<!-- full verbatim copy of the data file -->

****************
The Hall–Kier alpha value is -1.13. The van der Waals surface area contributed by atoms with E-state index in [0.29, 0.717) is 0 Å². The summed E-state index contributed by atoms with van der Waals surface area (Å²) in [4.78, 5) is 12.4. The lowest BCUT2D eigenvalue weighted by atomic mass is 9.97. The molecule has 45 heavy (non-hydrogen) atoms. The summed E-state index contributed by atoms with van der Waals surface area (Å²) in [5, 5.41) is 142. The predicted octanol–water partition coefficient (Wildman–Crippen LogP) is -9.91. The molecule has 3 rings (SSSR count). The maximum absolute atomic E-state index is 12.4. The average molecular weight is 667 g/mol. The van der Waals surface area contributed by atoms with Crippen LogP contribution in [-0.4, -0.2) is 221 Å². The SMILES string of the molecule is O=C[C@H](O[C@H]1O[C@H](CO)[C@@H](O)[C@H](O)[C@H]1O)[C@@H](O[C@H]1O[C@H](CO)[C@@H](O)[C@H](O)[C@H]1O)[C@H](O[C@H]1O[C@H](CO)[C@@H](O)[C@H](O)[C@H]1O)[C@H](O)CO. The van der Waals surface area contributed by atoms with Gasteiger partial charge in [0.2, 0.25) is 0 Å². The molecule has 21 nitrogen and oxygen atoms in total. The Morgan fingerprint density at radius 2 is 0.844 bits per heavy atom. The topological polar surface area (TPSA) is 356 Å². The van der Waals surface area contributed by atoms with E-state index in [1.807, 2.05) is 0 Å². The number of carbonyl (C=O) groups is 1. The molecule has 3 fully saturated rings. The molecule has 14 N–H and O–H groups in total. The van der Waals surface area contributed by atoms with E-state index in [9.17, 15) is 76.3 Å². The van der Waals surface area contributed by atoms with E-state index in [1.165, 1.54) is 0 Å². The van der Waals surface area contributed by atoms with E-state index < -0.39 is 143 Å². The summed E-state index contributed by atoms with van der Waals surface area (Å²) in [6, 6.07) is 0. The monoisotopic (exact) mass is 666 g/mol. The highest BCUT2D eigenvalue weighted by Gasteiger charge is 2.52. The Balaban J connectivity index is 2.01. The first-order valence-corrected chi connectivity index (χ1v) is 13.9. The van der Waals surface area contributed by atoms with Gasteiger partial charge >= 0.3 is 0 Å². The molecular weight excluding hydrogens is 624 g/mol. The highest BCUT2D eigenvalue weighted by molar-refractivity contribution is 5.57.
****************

The Hall–Kier alpha value is -1.13. The van der Waals surface area contributed by atoms with E-state index in [0.29, 0.717) is 0 Å². The summed E-state index contributed by atoms with van der Waals surface area (Å²) in [4.78, 5) is 12.4. The lowest BCUT2D eigenvalue weighted by atomic mass is 9.97. The molecule has 45 heavy (non-hydrogen) atoms. The summed E-state index contributed by atoms with van der Waals surface area (Å²) in [5, 5.41) is 142. The predicted octanol–water partition coefficient (Wildman–Crippen LogP) is -9.91. The molecule has 3 rings (SSSR count). The maximum absolute atomic E-state index is 12.4. The average molecular weight is 667 g/mol. The van der Waals surface area contributed by atoms with Crippen LogP contribution in [-0.4, -0.2) is 221 Å². The SMILES string of the molecule is O=C[C@H](O[C@H]1O[C@H](CO)[C@@H](O)[C@H](O)[C@H]1O)[C@@H](O[C@H]1O[C@H](CO)[C@@H](O)[C@H](O)[C@H]1O)[C@H](O[C@H]1O[C@H](CO)[C@@H](O)[C@H](O)[C@H]1O)[C@H](O)CO. The van der Waals surface area contributed by atoms with Gasteiger partial charge in [0.2, 0.25) is 0 Å². The molecule has 21 nitrogen and oxygen atoms in total. The Morgan fingerprint density at radius 2 is 0.844 bits per heavy atom. The topological polar surface area (TPSA) is 356 Å². The van der Waals surface area contributed by atoms with E-state index in [1.807, 2.05) is 0 Å². The number of carbonyl (C=O) groups is 1. The molecule has 3 fully saturated rings. The molecule has 14 N–H and O–H groups in total. The van der Waals surface area contributed by atoms with E-state index in [9.17, 15) is 76.3 Å². The van der Waals surface area contributed by atoms with E-state index in [1.165, 1.54) is 0 Å². The van der Waals surface area contributed by atoms with E-state index < -0.39 is 143 Å². The summed E-state index contributed by atoms with van der Waals surface area (Å²) in [6, 6.07) is 0. The monoisotopic (exact) mass is 666 g/mol. The highest BCUT2D eigenvalue weighted by Gasteiger charge is 2.52. The Balaban J connectivity index is 2.01. The first-order valence-corrected chi connectivity index (χ1v) is 13.9. The van der Waals surface area contributed by atoms with Gasteiger partial charge >= 0.3 is 0 Å². The molecular weight excluding hydrogens is 624 g/mol. The highest BCUT2D eigenvalue weighted by molar-refractivity contribution is 5.57.